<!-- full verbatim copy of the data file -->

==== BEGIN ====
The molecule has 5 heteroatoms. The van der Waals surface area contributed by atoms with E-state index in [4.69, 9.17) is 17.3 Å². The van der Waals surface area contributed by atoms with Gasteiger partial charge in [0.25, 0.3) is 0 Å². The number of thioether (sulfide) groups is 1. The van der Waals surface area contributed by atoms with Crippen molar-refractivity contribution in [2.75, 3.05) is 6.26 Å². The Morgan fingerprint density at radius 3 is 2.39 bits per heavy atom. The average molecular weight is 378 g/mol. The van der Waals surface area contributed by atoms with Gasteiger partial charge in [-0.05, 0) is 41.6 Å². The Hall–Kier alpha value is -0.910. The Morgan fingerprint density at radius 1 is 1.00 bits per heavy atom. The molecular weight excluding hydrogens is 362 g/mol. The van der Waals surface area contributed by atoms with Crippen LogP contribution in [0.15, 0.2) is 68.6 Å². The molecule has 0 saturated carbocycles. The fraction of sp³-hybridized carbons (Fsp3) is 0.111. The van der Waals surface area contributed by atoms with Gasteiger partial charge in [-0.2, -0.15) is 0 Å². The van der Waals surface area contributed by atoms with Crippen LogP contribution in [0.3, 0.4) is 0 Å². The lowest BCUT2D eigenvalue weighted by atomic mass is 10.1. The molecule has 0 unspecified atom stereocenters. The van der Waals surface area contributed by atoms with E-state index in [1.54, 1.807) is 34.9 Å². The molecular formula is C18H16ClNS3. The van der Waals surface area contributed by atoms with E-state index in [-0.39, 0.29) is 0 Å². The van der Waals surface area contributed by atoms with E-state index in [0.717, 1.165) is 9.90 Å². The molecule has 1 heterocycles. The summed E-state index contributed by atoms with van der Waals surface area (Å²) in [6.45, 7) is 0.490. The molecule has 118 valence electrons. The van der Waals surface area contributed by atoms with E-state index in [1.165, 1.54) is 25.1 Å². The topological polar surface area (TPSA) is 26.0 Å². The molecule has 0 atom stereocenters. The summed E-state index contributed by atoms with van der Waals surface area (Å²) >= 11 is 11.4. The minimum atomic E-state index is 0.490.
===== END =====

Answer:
The molecule has 5 heteroatoms. The van der Waals surface area contributed by atoms with E-state index in [4.69, 9.17) is 17.3 Å². The van der Waals surface area contributed by atoms with Gasteiger partial charge in [0.25, 0.3) is 0 Å². The number of thioether (sulfide) groups is 1. The van der Waals surface area contributed by atoms with Crippen molar-refractivity contribution in [2.75, 3.05) is 6.26 Å². The Morgan fingerprint density at radius 3 is 2.39 bits per heavy atom. The average molecular weight is 378 g/mol. The van der Waals surface area contributed by atoms with Gasteiger partial charge in [-0.05, 0) is 41.6 Å². The Hall–Kier alpha value is -0.910. The Morgan fingerprint density at radius 1 is 1.00 bits per heavy atom. The molecular weight excluding hydrogens is 362 g/mol. The van der Waals surface area contributed by atoms with Crippen LogP contribution in [0.15, 0.2) is 68.6 Å². The molecule has 0 saturated carbocycles. The fraction of sp³-hybridized carbons (Fsp3) is 0.111. The van der Waals surface area contributed by atoms with Gasteiger partial charge in [-0.2, -0.15) is 0 Å². The van der Waals surface area contributed by atoms with Crippen LogP contribution in [0.3, 0.4) is 0 Å². The lowest BCUT2D eigenvalue weighted by atomic mass is 10.1. The molecule has 0 unspecified atom stereocenters. The van der Waals surface area contributed by atoms with E-state index in [1.54, 1.807) is 34.9 Å². The molecular formula is C18H16ClNS3. The van der Waals surface area contributed by atoms with E-state index in [-0.39, 0.29) is 0 Å². The van der Waals surface area contributed by atoms with E-state index in [0.717, 1.165) is 9.90 Å². The molecule has 1 heterocycles. The summed E-state index contributed by atoms with van der Waals surface area (Å²) in [6.45, 7) is 0.490. The molecule has 118 valence electrons. The van der Waals surface area contributed by atoms with E-state index in [1.165, 1.54) is 25.1 Å². The topological polar surface area (TPSA) is 26.0 Å². The molecule has 0 atom stereocenters. The summed E-state index contributed by atoms with van der Waals surface area (Å²) >= 11 is 11.4. The minimum atomic E-state index is 0.490.